Gabe didn't answer. The train was lurching to a halt with a shriek of scraping brake shoes, and he still had his neck craned around to stare at the gaudy riverboat. He didn't quite feel up to opening his mouth.
"You really don't look fit at all," the stout man said.
Gabe essayed a shrug. He still didn't look around.
Then he felt the touch of the pudgy hand on his arm. "I think I understand," the stout man said, soothingly. "A touch of
mal de mer
, is it?"
"Yes, that's definitely it. You're susceptible to the malaise of the sea, I judge."
"You get seasick, don't you?"
Gabe lifted his shoulders as though to dismiss this thrust.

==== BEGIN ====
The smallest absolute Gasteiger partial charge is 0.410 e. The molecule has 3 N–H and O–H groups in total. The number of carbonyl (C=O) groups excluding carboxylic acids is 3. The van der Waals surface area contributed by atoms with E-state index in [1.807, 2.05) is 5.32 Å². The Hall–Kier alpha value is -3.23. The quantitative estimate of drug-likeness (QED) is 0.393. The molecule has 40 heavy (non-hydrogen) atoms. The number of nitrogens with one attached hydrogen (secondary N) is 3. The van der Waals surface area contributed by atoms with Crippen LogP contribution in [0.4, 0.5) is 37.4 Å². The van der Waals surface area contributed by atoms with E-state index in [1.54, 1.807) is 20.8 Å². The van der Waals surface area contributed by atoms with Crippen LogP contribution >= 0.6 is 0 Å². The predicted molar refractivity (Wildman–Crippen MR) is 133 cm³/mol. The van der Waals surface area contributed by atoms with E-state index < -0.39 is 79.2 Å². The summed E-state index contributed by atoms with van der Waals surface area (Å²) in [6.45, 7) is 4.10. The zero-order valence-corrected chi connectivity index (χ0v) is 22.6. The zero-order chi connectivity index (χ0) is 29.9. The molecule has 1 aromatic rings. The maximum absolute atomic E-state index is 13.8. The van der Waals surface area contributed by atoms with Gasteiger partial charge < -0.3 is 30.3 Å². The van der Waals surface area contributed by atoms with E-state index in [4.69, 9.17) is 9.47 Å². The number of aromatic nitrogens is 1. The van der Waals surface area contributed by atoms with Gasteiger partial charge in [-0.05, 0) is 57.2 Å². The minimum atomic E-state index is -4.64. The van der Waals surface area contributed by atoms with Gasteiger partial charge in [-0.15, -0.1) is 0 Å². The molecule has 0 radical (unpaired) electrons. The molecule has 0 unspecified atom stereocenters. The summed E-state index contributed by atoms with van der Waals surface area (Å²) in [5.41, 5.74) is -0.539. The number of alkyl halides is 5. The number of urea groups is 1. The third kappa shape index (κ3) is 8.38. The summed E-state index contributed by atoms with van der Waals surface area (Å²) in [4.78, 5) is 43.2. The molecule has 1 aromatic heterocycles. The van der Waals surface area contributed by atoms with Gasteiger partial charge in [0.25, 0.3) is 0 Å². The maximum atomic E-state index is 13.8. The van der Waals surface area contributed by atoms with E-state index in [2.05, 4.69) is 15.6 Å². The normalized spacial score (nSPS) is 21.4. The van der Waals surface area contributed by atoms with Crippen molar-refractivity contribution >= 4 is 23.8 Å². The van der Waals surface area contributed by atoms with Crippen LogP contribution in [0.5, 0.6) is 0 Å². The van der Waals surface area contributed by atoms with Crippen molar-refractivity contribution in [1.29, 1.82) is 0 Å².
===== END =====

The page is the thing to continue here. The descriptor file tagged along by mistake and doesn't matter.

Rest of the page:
"Well I shouldn't worry if I were you," the stout man said, briskly. "It's only a river, you know. No waves, no pitching or rolling. It's quite a smooth journey, I assure you. No rougher than this train."
"No really, I promise you. Surely you don't get seasick on rivers!"
Gabe finally looked at him. He didn't have to say anything.
The stout man scrutinized Gabe's face and turned both fat palms up. "On rivers?"
"On rainy days!"
"My," the stout man murmured. "That is a shame." He shook his head in sympathy.
He turned his back again and stared at the motionless panorama of Sacramento until he heard the stout man begin to stir and rustle. A lot of stirring and rustling-gathering up all the bundles probably. Finally his voice, from slightly up above, rolled against the back of Gabe's head:
"Well I do hope you don't have too bad a time of it."
Gabe nodded without turning. He saw people leaving the train and accosting porters. Most of them headed across the platform toward the riverboat wharf.